What you see. The starting point for addressing any equine health related issue is your observation.


Eyes are Bothered by Flies


Flies of different types love to bother horse eyes, and their presence commonly causes eye irritation. Flies can also transmit certain bacterial and parasitic diseases to the eyes of horses.

Stable Flies are a seasonal problem in most areas and are usually worse in summer and fall. At certain times of year (fall), Stable Flies are particularly drawn to equine eyes, especially the corners of the eye. They cause irritation that results in tearing and squinting and predispose to the development of corneal ulcers and conjunctivitis.

No-See-Ums (gnats, Culicoides) can sometimes feed around the eyes at night, and can cause severe irritation and itchiness.

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    Contact Your Vet to Obtain Useful Advice & Resources

your role


What To Do

Given the importance of your horse's sight: if you notice a problem with the eyes or cannot find a way to protect them from flies, do not allow this condition to continue or worsen over time. Assess the eyes carefully. If they seem irritated, red, swollen, or if there is tearing or discharge contact your vet to discuss your findings and concerns.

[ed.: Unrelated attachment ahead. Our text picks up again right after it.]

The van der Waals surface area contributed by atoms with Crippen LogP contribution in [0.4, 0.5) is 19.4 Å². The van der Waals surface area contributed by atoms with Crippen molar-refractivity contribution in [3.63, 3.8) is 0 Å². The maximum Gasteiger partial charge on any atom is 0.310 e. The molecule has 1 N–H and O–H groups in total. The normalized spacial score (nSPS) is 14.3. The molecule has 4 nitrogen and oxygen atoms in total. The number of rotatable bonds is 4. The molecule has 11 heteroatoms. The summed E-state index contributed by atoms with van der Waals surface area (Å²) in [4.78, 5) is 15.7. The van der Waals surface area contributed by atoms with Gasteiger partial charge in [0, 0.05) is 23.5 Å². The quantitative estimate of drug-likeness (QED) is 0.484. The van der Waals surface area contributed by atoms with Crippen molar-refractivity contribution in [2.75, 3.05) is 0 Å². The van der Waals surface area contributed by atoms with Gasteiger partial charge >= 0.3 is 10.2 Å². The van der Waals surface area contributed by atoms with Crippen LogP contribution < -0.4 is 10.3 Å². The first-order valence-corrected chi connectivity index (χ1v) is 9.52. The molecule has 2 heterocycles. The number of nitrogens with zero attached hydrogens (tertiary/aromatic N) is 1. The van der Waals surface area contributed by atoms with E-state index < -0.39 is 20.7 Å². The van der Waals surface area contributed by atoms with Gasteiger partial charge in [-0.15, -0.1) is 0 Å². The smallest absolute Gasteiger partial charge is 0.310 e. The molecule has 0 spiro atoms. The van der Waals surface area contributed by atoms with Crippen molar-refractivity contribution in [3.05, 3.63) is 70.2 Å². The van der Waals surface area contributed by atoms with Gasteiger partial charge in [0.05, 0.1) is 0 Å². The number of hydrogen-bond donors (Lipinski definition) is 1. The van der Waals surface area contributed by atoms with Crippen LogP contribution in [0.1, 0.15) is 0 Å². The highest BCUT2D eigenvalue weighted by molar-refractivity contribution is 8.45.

It is helpful to identify the type of flies that are bothering the horse's eyes. Take a photo of the flies and the situation and share it with your vet.

Prevention is key. This starts with a good fly control and manure management program at your facility. Apply a fly mask. In some cases, applying a fly repellent ointment around the eyes may be helpful.

What Not To Do

Do not apply topical repellents too close to the eyes. They can cause irritation and potentially eye damage. Fly repellent ointments may melt and run into the eyes, causing irritation. Apply conservatively.

your vet's role

Your vet may know the insect species and their biology and may have recommendations on how to control or decrease the fly population at your facility, so to prevent the development of more serious eye problems.
Questions Your Vet Might Ask:
  • Do the eyes appear irritated?
  • Is there discharge or squinting?
  • Does the horse wear a fly mask?
  • What is being done to manage the fly problem?

Diagnoses Your Vet May Consider

The cause of the problem. These are conditions or ailments that are the cause of the observations you make.

Very Common
Less Common
more diagnoses

further reading & resources

Author: Doug Thal DVM Dipl. ABVP